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Work is stopped on UNO high school after state halts funding

From left Gov. PQuinn UNO CEO Juan Rangel House Speaker Michael Madigan Ald. Edward Burke July 2012 groundbreaking Southwest Side

From left, Gov. Pat Quinn, UNO CEO Juan Rangel, House Speaker Michael Madigan and Ald. Edward Burke at the July 2012 groundbreaking on the Southwest Side for the UNO Soccer Academy Charter High School.

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 State letter to UNO

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Updated: June 2, 2013 6:18AM



Construction was halted Tuesday on a new, state-funded charter high school being built on the Southwest Side for the state’s largest charter-school operator, the politically influential United Neighborhood Organization, after the project’s general contractor said UNO has fallen behind in its payments for the work.

The move came five days after Gov. Pat Quinn’s administration suspended funding to UNO following Chicago Sun-Times reports on insider deals that state officials say violated terms of a $98 million state grant.

Patrick Cermak, the president of general contractor Wight & Co. of Darien, cited unspecified past-due payments in a letter to subcontractors explaining why it was halting work on the new UNO Soccer Academy High School at 51st and St. Louis, which is being paid for out of the state grant.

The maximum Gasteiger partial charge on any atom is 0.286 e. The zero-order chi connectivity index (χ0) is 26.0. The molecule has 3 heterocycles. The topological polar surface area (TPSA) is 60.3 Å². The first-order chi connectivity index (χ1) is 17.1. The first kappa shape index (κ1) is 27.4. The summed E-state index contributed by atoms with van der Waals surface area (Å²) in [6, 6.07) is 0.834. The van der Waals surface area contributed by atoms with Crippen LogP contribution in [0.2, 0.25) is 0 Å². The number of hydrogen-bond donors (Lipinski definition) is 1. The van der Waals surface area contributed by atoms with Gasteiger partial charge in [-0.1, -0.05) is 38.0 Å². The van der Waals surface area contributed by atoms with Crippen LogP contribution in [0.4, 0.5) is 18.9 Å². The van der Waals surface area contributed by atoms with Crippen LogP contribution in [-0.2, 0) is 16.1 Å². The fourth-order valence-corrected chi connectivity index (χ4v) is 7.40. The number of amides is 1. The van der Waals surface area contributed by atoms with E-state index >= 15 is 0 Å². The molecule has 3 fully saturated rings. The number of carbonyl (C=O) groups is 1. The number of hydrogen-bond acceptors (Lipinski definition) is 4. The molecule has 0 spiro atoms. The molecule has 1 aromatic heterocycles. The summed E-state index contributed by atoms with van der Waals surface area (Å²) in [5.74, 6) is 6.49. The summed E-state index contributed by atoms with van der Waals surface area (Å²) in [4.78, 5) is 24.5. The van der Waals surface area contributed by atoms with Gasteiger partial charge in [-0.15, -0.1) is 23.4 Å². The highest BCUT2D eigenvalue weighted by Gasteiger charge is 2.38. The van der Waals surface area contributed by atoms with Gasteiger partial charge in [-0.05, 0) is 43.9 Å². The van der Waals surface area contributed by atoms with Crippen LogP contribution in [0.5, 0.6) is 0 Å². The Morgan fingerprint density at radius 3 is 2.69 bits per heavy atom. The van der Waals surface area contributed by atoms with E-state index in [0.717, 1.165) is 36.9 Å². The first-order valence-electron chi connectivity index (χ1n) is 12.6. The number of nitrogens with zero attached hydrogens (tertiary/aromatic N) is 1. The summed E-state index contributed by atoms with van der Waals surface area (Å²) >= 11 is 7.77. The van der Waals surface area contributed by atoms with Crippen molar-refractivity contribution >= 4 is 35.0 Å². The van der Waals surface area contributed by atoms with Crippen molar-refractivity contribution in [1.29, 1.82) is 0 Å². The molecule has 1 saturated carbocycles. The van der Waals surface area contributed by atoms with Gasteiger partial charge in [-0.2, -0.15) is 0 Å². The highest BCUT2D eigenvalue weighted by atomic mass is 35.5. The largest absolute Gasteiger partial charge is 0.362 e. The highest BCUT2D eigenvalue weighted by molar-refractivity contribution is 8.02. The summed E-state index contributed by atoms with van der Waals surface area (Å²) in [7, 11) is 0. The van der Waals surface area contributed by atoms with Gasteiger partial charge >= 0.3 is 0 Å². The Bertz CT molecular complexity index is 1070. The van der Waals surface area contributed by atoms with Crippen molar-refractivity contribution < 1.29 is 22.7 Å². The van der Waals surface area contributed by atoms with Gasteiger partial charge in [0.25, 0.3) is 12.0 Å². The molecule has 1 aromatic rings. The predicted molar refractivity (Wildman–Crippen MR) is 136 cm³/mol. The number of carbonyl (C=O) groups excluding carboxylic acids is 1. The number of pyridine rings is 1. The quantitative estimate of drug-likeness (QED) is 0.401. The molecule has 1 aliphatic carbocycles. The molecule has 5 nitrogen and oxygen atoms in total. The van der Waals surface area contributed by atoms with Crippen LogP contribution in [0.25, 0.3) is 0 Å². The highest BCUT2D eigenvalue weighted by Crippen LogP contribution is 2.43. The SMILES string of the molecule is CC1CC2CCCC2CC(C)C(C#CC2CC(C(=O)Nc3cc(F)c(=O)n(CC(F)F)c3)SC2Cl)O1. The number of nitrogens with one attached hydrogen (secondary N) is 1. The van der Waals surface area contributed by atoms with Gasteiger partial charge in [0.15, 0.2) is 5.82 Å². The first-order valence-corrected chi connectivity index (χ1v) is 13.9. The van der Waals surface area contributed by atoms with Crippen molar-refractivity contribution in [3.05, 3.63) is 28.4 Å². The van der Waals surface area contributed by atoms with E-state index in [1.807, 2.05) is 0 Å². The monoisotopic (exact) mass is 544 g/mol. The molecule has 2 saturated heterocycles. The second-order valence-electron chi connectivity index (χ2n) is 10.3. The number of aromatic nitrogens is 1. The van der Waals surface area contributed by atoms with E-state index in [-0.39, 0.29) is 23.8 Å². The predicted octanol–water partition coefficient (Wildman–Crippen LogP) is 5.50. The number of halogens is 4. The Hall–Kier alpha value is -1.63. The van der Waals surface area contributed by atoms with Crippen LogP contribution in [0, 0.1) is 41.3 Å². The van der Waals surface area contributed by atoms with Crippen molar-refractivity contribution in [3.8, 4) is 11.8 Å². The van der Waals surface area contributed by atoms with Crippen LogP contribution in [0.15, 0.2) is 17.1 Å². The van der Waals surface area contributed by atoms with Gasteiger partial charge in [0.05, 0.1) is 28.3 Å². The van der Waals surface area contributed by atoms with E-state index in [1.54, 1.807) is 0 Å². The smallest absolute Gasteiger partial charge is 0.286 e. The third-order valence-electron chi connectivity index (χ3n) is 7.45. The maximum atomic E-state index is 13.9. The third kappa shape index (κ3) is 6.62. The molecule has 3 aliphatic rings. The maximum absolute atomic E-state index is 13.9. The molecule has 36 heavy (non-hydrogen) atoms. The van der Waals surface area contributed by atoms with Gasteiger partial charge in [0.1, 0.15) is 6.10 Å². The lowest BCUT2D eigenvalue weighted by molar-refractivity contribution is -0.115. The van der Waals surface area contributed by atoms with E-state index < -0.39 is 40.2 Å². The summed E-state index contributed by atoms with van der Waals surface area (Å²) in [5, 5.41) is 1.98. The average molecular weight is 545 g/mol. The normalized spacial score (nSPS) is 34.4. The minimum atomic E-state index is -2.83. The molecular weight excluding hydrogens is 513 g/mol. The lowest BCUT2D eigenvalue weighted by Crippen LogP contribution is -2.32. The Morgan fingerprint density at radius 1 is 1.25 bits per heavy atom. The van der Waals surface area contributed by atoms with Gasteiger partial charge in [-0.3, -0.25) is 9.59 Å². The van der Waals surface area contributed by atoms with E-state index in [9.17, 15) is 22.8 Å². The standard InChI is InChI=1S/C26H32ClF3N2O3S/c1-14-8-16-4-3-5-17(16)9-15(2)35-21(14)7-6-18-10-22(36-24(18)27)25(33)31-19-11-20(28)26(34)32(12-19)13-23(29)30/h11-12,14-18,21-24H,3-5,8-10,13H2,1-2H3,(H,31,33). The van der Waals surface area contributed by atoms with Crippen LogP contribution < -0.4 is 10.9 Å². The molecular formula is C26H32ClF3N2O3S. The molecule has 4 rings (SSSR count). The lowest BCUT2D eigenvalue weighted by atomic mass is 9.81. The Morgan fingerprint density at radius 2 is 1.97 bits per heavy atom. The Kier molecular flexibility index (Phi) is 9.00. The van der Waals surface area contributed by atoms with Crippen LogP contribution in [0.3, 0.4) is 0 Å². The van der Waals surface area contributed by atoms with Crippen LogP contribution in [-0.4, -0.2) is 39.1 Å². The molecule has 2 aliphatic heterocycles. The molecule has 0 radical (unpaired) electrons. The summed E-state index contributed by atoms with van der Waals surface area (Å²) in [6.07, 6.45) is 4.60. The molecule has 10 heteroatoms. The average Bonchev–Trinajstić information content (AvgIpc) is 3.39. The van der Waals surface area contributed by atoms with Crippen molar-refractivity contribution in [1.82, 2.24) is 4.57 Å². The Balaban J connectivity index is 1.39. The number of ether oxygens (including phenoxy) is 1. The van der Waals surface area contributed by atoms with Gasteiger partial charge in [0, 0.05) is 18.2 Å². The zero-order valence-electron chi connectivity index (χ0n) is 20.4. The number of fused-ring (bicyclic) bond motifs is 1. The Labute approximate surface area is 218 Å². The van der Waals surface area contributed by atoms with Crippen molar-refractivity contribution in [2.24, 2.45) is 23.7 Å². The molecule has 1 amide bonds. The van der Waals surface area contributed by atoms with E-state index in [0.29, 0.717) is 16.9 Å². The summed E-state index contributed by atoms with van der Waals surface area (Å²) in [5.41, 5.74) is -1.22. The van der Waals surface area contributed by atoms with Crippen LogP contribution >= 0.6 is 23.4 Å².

“We are aware that there are outstanding funds due on the project, and Wight is discussing the status of these with UNO,” Cermak said in the letter. “Our hope is for a timely resolution that addresses the state requirements, accounts for businesses working on the project and recognizes the importance of an on-schedule school opening for the students.”

The new school, which UNO planned to open in August, is more than half-finished, according to Tracey Mendrek, a spokeswoman for the contractor.

UNO officials declined to comment Tuesday.

They have estimated the total cost of the new school at $27.1 million, including $2.6 million for a soccer field, according to newly released state records. Wight had billed nearly $6.5 million for work on the school as of Feb. 5, the records show.

The Illinois Department of Commerce and Economic Opportunity cut off payments to UNO last week after investigating Sun-Times reports that the organization has paid a total of $8.5 millions out of the state grant to two contractors owned by brothers of a former top UNO executive, Miguel d’Escoto. State officials said UNO should have notified them it was using compaies owned by d’Escoto’s family members on state-funded schools and that the organization had violated the grant’s conflict-of-interest requirements.



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